4. Organization: Once I’m familiar with the materials and have determined which ones belong in the permanent collection, I can focus on arrangement. Since most records housed on the Philadelphia campus are institutional, they can often be organized according to the office that created them. For example, records from the dean’s office or relating to academic affairs, such as faculty meeting minutes, would be physically arranged together into a collection. Paper items are stored in archival quality boxes and folders to prevent molding or acidic decay. Larger items, such as blueprints, are either placed on shelves or fitted into appropriately sized boxes.

Blueprints in the process of being organized. LTSP underwent major periods of construction in the 1970s, including updates to the Hagan Center, and the 2000s, when the Brossman Center was built.

5. Finding Aids: Once the records are physically organized, they need to be made accessible for future researchers and staff to find. It wouldn’t do well to preserve something just to lose it! A finding aid, as the name suggests, is a document which records important information about a collection, including location and contents.

This loving depiction of “the Fundy Four,” the four instructors faced by 1960s juniors in their first quarter, is preserved in the art collection.

6. Online Assembly: Once finished, finding aids are posted online so information about the collection can be readily accessed. From there, Victoria, the resident archivist, can do things like direct people to specific collections or decide what records should be digitized.

An excellent review of a faculty retreat.

Research Assistance: Finally, one of the fun parts of my work is assisting researchers in learning more about the seminary and its history. This can look like answering inquiries by email or pulling materials for researchers to view in person.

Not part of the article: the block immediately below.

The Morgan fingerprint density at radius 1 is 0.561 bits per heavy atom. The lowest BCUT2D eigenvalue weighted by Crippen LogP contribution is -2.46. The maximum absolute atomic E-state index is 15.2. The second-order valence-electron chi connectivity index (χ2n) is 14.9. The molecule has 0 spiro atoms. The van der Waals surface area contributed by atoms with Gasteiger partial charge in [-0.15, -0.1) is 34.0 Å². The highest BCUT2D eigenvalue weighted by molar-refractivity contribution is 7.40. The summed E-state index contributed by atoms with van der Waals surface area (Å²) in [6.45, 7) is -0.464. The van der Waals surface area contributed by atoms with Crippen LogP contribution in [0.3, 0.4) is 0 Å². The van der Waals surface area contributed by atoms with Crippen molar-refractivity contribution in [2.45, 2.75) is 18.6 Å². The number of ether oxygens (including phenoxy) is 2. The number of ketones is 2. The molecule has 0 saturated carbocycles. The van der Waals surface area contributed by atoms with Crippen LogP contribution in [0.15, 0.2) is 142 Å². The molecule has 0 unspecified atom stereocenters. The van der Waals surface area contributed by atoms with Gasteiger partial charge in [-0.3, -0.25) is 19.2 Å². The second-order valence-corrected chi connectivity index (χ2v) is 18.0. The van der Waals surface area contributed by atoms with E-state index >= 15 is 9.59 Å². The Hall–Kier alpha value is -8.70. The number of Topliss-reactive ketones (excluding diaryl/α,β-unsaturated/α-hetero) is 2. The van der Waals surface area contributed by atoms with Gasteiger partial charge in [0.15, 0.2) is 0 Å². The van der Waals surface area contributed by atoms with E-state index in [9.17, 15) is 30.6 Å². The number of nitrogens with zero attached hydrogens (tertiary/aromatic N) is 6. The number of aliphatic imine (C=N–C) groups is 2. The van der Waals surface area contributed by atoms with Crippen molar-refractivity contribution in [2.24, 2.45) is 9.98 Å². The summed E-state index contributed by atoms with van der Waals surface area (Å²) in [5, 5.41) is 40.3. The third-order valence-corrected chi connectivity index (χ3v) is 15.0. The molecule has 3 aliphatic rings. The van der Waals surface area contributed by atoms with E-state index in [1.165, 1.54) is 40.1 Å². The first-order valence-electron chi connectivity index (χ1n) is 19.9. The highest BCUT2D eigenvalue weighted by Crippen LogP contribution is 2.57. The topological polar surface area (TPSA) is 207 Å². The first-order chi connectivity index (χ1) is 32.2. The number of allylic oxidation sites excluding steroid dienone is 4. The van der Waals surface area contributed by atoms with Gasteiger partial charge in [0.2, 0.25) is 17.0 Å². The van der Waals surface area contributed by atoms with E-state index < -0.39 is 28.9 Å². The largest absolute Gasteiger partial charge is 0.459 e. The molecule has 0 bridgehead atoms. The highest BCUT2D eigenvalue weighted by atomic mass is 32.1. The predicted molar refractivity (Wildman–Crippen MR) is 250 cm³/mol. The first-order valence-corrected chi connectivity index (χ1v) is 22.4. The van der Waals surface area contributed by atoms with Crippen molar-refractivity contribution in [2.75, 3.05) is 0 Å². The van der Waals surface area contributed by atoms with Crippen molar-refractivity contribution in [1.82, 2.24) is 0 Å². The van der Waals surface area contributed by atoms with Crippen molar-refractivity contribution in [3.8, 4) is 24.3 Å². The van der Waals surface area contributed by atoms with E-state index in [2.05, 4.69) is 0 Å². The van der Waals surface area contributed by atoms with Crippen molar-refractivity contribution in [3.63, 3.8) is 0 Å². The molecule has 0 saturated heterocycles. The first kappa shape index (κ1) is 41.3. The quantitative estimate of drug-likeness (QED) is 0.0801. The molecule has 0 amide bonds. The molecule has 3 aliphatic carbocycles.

Thanks for reading!

Elsie Singmaster

By Larry Herrold

Among the most famous residents of the former Lutheran Theological Seminary at Gettysburg is Elsie Singmaster Lewars. She was born in Schuykill Haven, Pennsylvania, on 29 August 1879 to the Rev. Dr. John Alden Singmaster and his wife Caroline Hoopes Singmaster. Elsie often reflected fondly on her childhood and her hometown, Macungie. “It was a quiet, tree-shaded village, lying at the foot of a wooded hill which we called ‘the mountain’.” Her later works incorporated memories of Macungie and its landscapes and people. She lived there from 1882–1885 whilst her father served six local Lutheran parishes. Though the family would move away to Brooklyn (1887–1890) and Allentown (1890–1900), they returned each summer to Macungie.

During these summers at home the family lived in the former Wesco Baptist Meeting House on the Singmaster farm. Reflecting on the character of the colonial home and the “green fields” and “the blast-furnaces” that surrounded it, Elsie wrote “it was a perfect period in our lives—the fields and streams were ours, affection and good will surrounded us.” She and her brothers, James, John, Edmund, and Paul, loved their summers in Macungie, leaving with “drooped heads” on the first day of September when they returned to the city for schooling. Elsie graduated in 1894 from Allentown High School.

The lives of Elsie and her brothers would change again when in 1900 the family moved to Gettysburg. Her father became a professor at the Lutheran Theological Seminary at Gettysburg. Soon after, in 1907, she graduated from Radcliffe College as a Phi Beta Kappa. In April 1912 she married Harold Steck Lewars, a musician and English professor. She was pregnant with their only child when Lewars passed away at age 33 in March 1915. Their baby would pass away only two months later.

After her marriage, Elsie continued to use Singmaster as her pen name, despite taking on the Lewars surname. Elsie’s inspiration for much of her work was her childhood and the Pennsylvania Germans with whom she grew up in Macungie. Macungie was renamed Millerstown, and its residents became models for Singmaster’s cast of characters throughout her work. Her books are credited for helping to preserve the Pennsylvania German and Lehigh County histories, dialects, and social customs.